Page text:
A security analyst at the Kofi Annan Peace Keeping Training Centre, Dr Kwesi Annin, has called for the immediate relocation of the French Embassy in Accra which shares a wall with the newly commissioned seat of government.
Dr Annin says the situation gives cause for worry because it could comprise national security.
The security expert who spoke to Joy News in Accra soon after the presidential palace, named Golden Jubilee House, called on government to act swiftly to forestall any unforeseen contingencies.
“I think government should be worried and certainly those who gave the initial security assessment and the approval for the building to go on should really be terribly ashamed of themselves.”
“We shouldn't have an embassy sharing the same wall with a presidential mansion,” he stressed.
The location of the presidential complex has long been criticized by security experts who say the citing of the edifice could not pass modern security tests.
Aside its closeness to one of Accra's busiest roads, the architectural design and development was handled by an Indian firm.
Dr Annin indicated that several warnings he had issued to government about the security threat at hand had fallen on deaf ears.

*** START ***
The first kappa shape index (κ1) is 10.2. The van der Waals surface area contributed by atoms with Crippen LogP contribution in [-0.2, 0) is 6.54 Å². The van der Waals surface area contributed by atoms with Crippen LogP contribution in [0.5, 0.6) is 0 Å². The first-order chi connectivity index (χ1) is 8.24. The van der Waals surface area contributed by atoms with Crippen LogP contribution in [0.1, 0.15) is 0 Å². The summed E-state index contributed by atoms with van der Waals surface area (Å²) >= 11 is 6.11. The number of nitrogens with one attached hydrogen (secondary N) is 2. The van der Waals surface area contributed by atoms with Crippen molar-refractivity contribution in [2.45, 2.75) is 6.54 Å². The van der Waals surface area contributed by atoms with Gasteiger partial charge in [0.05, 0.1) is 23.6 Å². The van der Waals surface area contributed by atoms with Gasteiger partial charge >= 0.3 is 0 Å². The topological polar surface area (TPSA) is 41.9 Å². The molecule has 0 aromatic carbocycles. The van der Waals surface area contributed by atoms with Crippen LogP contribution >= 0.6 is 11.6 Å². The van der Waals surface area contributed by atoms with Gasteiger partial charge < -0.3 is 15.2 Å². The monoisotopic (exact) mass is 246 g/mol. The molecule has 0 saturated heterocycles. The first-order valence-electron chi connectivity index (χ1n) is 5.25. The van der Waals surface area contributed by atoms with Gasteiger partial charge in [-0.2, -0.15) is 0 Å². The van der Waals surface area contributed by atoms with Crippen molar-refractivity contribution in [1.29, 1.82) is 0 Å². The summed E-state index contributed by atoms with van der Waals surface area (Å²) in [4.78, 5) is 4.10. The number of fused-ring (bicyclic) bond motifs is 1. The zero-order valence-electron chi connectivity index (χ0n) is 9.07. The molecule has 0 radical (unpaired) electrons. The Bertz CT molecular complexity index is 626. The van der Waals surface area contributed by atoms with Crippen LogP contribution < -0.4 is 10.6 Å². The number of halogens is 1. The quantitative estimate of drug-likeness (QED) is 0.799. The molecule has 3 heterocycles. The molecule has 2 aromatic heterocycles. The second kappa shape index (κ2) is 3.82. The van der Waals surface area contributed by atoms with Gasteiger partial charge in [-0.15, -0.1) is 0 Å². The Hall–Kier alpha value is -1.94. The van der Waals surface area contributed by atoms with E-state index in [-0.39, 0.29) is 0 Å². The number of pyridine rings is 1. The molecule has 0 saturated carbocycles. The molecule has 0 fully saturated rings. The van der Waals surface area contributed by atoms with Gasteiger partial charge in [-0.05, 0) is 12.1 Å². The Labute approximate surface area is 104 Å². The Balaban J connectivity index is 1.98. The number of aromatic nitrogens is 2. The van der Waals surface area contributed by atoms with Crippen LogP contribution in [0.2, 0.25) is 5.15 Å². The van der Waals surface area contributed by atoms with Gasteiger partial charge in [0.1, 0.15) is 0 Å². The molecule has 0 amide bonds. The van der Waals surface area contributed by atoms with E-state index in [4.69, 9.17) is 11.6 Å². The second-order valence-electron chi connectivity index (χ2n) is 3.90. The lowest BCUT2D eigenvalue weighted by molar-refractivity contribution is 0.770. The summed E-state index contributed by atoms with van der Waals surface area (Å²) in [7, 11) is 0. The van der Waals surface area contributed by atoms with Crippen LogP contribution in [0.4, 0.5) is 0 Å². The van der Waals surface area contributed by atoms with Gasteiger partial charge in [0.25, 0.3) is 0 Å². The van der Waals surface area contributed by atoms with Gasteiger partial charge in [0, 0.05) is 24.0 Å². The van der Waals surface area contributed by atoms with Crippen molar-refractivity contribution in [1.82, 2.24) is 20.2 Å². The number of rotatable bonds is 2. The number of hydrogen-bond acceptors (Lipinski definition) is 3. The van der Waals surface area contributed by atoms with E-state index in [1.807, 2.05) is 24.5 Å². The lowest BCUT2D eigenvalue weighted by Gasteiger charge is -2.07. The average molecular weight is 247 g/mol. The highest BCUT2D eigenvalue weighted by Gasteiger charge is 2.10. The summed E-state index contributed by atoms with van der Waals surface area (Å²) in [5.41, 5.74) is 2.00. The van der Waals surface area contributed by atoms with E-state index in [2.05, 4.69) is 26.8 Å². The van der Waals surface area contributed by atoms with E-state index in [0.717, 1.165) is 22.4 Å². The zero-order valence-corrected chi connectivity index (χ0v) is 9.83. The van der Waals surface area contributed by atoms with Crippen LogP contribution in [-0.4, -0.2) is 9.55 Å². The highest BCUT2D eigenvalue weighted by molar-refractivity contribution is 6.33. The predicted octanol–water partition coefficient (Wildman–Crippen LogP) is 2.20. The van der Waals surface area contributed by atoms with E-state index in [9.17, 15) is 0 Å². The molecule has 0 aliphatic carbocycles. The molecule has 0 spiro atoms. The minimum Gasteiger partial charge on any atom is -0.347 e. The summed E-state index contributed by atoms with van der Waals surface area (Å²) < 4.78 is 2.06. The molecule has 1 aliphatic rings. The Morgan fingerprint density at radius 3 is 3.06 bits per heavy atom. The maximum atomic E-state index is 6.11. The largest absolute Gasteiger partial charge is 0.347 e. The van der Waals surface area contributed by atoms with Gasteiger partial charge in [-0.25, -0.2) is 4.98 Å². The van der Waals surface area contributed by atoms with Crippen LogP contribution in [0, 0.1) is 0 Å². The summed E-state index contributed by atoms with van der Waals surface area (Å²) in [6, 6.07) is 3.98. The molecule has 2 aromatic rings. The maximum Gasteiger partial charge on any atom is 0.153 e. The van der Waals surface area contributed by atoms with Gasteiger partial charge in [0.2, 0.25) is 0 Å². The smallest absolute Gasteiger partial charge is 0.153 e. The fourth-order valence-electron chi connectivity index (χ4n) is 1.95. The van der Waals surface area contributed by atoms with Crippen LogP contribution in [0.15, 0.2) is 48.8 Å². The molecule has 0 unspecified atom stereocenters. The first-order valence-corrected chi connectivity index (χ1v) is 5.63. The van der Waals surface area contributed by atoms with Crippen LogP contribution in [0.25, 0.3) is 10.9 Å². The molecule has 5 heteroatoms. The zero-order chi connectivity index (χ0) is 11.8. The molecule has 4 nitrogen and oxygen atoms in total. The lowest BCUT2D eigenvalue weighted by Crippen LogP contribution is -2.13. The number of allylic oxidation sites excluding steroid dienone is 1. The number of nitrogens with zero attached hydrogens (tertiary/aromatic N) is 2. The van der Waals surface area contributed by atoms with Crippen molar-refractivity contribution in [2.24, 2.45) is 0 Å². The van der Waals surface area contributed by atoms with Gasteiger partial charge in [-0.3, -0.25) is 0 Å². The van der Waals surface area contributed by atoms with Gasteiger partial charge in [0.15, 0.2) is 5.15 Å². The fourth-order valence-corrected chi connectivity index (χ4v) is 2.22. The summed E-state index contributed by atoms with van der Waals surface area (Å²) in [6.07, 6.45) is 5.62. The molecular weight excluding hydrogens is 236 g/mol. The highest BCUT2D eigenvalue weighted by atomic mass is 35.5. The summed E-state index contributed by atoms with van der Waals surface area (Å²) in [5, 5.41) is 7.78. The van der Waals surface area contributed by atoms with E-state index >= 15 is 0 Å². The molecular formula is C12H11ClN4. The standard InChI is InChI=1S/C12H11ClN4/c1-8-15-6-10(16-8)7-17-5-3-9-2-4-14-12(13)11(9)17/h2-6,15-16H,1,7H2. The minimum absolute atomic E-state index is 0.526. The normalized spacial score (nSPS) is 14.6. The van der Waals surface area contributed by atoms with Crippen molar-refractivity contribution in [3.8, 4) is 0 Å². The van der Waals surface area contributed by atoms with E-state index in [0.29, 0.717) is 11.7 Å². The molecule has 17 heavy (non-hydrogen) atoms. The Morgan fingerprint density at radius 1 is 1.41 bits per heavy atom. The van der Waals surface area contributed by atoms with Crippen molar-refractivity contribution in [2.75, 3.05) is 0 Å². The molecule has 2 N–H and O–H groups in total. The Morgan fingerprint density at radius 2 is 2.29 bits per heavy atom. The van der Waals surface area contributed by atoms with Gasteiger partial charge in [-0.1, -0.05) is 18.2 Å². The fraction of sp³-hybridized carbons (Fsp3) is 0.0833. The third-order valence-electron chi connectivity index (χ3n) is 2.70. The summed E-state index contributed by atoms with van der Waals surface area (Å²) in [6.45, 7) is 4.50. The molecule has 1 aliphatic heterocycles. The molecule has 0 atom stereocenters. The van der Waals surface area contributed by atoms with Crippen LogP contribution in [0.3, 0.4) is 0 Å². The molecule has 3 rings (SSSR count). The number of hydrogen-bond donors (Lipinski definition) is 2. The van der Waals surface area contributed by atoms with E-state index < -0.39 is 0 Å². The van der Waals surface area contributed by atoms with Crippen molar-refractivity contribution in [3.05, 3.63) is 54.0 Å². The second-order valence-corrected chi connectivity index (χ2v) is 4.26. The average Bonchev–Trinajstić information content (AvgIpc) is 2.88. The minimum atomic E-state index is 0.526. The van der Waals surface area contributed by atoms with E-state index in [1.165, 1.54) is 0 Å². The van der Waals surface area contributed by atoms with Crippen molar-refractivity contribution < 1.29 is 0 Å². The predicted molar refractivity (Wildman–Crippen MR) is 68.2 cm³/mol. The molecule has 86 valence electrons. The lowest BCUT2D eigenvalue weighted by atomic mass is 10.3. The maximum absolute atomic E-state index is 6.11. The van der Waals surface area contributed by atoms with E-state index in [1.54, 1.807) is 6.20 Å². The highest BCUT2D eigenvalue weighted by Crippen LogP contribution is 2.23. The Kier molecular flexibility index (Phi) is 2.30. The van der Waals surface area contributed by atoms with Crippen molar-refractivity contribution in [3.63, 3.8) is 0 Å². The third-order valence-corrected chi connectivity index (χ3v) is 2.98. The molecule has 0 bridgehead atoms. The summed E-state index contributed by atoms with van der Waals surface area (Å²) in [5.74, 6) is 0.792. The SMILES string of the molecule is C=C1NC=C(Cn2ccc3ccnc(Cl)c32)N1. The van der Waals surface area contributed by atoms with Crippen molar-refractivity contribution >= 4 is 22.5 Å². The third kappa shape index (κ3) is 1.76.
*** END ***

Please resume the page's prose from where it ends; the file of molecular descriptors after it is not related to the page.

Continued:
He said the French Embassy which shares a 100-metre wall with the mansion had made little effort at relocating, adding “government has not made any effort or requested them to move.”
“This is a great day for us and I think some negotiation process must start for the French Embassy to be relocated,” he advised.
Dr Annin however played down suggestions that the building's proximity to a major road added to the security threat.
He stated that “the open plan reflects a kind of country that is self-confident, our security agencies who are capable of protecting the President; and it also gives an aura of accessibility.”
The security analyst however hinted that there would be the need to restrict traffic in front of the edifice to a single lane to forestall possible clashes into the President's convoys.
Dr Annin also debunked assertions that the handling of architecture by a foreign company held some security implications.
He said although the Indians weaved the plan, there should be no fears as “some of our own people” would soon be in charge of most of the aesthetics and other internal fittings.
Dr Annin intimated that for now, the main issue at hand is the relocation of the Embassy and other structures that could pose a threat to national security.
Story by Fiifi Koomson